The “Building Healthy Communities” campaign was first launched by The California Endowment in 2010. The purpose of the campaign was to “change the narrative”and transform 14 distressed communities in California into places where all people thrive. The California Endowment pledged $1 billion to the campaign and planned for it to run 10 years, ending around 2020. “One extraordinary success was the campaign to reform school discipline policies that were throwing many thousands of kids out of school and severely jeopardizing their future prospects and, as result, their long-term health,” said Suzanne Bohan in her book, Twenty Years of Life: Why the Poor Die Earlier and How to Challenge Inequity. “It also put them into the “school-to-prison” pipeline, as youth not in school are more likely to end up entangled in the criminal justice system, which proves hard to escape.”

The introduction of the campaign helped to pass 11 new state laws and decreased student suspensions in California schools by almost 400,000 annually. One of the Endowment’s allies in the campaign, “Fight Crime: Invest in Kids”, helped them change school rules to reduce crime and helping prevent students from ending up in the juvenile justice system. Their plan to do so was to reduce high school dropout rates as the data often goes hand-in-hand. With this plan in place, they decided to hold a virtual rally so that youth from all over could join in and witness it. It ended up being a huge success with young people realizing that they were not alone and there were people out there looking out for them.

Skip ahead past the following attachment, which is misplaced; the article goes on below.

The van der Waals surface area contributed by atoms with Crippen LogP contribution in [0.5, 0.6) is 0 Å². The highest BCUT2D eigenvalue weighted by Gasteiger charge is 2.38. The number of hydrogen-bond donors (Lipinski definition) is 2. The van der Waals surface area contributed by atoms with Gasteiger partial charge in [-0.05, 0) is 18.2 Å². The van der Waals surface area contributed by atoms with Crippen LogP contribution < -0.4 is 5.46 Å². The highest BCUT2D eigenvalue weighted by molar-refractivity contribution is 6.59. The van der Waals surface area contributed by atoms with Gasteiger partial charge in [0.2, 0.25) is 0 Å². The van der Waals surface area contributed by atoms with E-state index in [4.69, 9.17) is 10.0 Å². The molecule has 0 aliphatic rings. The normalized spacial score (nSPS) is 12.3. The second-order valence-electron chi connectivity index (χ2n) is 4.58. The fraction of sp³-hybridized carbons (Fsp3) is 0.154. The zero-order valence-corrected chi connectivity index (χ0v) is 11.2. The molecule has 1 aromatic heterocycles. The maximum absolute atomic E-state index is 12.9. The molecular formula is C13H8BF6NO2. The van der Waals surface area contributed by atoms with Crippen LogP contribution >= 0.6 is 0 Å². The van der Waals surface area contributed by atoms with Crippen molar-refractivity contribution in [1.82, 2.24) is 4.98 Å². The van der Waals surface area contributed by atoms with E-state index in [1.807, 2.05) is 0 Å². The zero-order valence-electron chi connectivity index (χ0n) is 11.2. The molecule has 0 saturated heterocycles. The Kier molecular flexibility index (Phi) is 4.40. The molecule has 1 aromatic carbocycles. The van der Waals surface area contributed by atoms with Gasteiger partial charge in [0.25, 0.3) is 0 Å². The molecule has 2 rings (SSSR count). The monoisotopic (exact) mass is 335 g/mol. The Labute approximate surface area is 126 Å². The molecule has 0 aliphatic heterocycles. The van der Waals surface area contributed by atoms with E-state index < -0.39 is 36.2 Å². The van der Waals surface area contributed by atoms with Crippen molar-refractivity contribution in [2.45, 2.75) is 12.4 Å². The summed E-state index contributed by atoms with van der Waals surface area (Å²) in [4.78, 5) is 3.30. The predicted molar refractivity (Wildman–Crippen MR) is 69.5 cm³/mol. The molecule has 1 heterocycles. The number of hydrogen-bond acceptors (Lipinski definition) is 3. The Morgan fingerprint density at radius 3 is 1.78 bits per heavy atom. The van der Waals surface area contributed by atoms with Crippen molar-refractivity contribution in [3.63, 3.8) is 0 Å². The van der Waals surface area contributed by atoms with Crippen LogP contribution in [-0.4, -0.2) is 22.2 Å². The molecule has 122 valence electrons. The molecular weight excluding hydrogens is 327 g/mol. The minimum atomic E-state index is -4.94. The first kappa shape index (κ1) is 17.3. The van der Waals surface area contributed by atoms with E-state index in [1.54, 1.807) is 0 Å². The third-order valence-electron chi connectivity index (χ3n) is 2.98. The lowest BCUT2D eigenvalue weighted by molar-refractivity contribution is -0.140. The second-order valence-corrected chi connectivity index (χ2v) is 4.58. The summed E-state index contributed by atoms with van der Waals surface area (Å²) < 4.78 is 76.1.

After a couple of years, the Endowment pushed for a statewide ban suspensions related to willful defiance, defined as “disrupting school activities or otherwise willfully defying the valid authority of school staff.” This had led to things such as suspending students for not listening or not being prepared, clearly not things that require that severe of a punishment. In 2014, Governor Brown passed a bill restricting willful defiance discipline. While not preventing it completely, it was still a huge change and was estimated to keep approximately 10,000 students in school each year.

For more information on the Building Healthy Communities campaign, visit the California Endowment website at